Combine all ingredients in a blender. Blend until an almost-smooth texture. Pour into a large pot and bring to a boil. Lower heat and simmer uncovered for 1-2 hours, stirring occasionally until mixture has thickened.

Looking for more hot stuff??
*Basil Habanero Pesto
*7-Pepper Hot Sauce*Red Chili Sauce
*Hot Pepper and Garlic Jelly
*Cranberry Jalapeno Spread

Wednesday, August 20, 2008

The Big Winner!

Wow - it sounds like you guys have had a great summer! There were babies being born all over the place, fresh produce being snapped up from CSA's and farmer's markets all over the world, and plenty of good-sounding road trips! There were even a few trips to Knoebels, one of my absolute favorite places. Even those of you who stayed at home had some adventures of your own growing your own produce in your backyard and just spending time with the people that mean the most to you. Isn't that what summer is supposed to be about anyway?

Anyway, enough chatter. Onto what you're really waiting for - the Winner. Thanks to who selected the 29th comment, which was:

JennyWenny from Foray Into Food! Her fondest summer memory was spent biking through the Elfin Forest in San Diego County. What a great sounding trip!

Thanks to everyone who participated and congratulations to our winner!

Saturday, August 16, 2008

Another Giveaway!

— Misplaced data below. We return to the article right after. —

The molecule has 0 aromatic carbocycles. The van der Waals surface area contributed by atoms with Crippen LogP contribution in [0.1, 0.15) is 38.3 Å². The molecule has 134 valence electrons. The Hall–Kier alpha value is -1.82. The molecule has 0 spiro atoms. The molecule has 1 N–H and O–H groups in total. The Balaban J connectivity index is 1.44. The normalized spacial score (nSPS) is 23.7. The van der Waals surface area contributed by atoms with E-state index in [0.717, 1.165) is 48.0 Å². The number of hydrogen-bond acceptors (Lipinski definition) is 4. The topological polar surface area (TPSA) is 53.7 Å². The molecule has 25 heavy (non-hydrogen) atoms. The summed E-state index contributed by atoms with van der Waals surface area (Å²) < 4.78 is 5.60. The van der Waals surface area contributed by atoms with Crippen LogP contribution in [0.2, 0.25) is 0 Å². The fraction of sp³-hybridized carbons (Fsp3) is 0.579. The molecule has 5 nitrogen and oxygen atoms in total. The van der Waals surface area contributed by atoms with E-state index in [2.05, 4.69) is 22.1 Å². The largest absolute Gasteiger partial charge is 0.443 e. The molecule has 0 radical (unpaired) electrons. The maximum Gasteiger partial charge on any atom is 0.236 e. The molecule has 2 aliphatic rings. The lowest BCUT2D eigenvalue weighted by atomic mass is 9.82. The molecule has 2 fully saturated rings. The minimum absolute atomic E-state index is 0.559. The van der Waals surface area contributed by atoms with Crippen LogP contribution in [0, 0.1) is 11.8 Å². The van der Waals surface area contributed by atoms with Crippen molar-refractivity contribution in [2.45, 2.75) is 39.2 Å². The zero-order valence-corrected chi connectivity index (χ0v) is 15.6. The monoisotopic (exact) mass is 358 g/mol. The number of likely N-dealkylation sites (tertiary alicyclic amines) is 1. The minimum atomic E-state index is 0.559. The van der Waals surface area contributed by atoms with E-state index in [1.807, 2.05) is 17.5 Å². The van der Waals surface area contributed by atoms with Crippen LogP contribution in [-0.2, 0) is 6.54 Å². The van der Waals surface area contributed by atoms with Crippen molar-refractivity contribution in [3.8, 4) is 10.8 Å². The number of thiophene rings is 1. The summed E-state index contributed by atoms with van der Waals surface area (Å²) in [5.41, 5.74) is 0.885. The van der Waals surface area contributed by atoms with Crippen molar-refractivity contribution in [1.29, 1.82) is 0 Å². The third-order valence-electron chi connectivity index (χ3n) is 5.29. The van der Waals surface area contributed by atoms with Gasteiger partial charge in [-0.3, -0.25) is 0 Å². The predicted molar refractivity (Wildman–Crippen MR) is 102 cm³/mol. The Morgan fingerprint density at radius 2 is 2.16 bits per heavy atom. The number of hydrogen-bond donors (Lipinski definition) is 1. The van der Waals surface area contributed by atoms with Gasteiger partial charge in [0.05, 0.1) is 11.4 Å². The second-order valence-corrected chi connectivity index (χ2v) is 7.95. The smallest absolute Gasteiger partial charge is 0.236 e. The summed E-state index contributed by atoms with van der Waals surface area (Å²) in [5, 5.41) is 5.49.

So I looked at the calendar the other day and realized that summer is almost over. Sure, there's a few good weeks left in August and September and October haven't been as cold as previous years, but we're getting too close to the end of one of my favorite seasons. And it makes me sad.

But I know that not everyone is dreading the end of summer and are ready for kids to go back to school and the air to turn a bit chillier. And there is nothing more perfect during those cooler fall days than comfort food. That's why this book would be absolutely perfect.

Bake Until Bubbly

Bake Until Bubbly is a cookbook dedicated to one of the most popular comfort foods, The Casserole. And it's not just about your normal Tuna Noodle Casserole or Baked Mac and Cheese. This book runs the gamet from Breakfast casseroles, such as Blueberry Brunch or Stuffed French Toast all the way to dessert casseroles, such as Blackberry and Cream Cheese Crepes Casserole and Cranberry-Apple-Walnut Crisp. There's even some great vegetarian options thrown in there. Probably my favorite section is the "Casseroles from Other Countries" section, which includes casseroles from Greece, France, and Brazil.